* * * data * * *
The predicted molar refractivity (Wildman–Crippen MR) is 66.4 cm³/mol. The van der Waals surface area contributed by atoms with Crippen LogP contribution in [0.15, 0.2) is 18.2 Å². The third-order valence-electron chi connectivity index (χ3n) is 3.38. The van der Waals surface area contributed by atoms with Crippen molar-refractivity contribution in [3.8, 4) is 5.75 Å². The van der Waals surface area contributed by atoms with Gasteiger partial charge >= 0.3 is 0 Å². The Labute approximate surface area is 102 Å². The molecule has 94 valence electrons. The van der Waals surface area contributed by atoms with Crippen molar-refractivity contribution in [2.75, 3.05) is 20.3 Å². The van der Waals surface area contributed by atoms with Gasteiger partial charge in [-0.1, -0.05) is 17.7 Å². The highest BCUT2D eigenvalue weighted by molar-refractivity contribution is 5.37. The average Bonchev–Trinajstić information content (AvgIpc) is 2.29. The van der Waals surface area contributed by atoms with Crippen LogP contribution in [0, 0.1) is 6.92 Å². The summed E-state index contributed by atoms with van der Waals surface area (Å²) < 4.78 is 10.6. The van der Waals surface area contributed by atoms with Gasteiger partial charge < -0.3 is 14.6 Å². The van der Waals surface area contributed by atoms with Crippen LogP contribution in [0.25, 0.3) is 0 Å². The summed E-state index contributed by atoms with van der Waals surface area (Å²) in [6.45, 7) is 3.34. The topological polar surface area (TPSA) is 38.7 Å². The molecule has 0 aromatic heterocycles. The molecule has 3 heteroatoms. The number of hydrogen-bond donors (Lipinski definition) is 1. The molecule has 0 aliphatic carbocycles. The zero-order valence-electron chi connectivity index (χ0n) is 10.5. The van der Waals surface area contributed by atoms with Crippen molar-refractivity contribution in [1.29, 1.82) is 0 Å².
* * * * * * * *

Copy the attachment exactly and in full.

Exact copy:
The predicted molar refractivity (Wildman–Crippen MR) is 66.4 cm³/mol. The van der Waals surface area contributed by atoms with Crippen LogP contribution in [0.15, 0.2) is 18.2 Å². The third-order valence-electron chi connectivity index (χ3n) is 3.38. The van der Waals surface area contributed by atoms with Crippen molar-refractivity contribution in [3.8, 4) is 5.75 Å². The van der Waals surface area contributed by atoms with Gasteiger partial charge >= 0.3 is 0 Å². The Labute approximate surface area is 102 Å². The molecule has 94 valence electrons. The van der Waals surface area contributed by atoms with Crippen molar-refractivity contribution in [2.75, 3.05) is 20.3 Å². The van der Waals surface area contributed by atoms with Gasteiger partial charge in [-0.1, -0.05) is 17.7 Å². The highest BCUT2D eigenvalue weighted by molar-refractivity contribution is 5.37. The average Bonchev–Trinajstić information content (AvgIpc) is 2.29. The van der Waals surface area contributed by atoms with Crippen LogP contribution in [0, 0.1) is 6.92 Å². The summed E-state index contributed by atoms with van der Waals surface area (Å²) < 4.78 is 10.6. The van der Waals surface area contributed by atoms with Gasteiger partial charge < -0.3 is 14.6 Å². The van der Waals surface area contributed by atoms with Crippen LogP contribution in [0.25, 0.3) is 0 Å². The summed E-state index contributed by atoms with van der Waals surface area (Å²) in [6.45, 7) is 3.34. The topological polar surface area (TPSA) is 38.7 Å². The molecule has 0 aromatic heterocycles. The molecule has 3 heteroatoms. The number of hydrogen-bond donors (Lipinski definition) is 1. The molecule has 0 aliphatic carbocycles. The zero-order valence-electron chi connectivity index (χ0n) is 10.5. The van der Waals surface area contributed by atoms with Crippen molar-refractivity contribution in [1.29, 1.82) is 0 Å².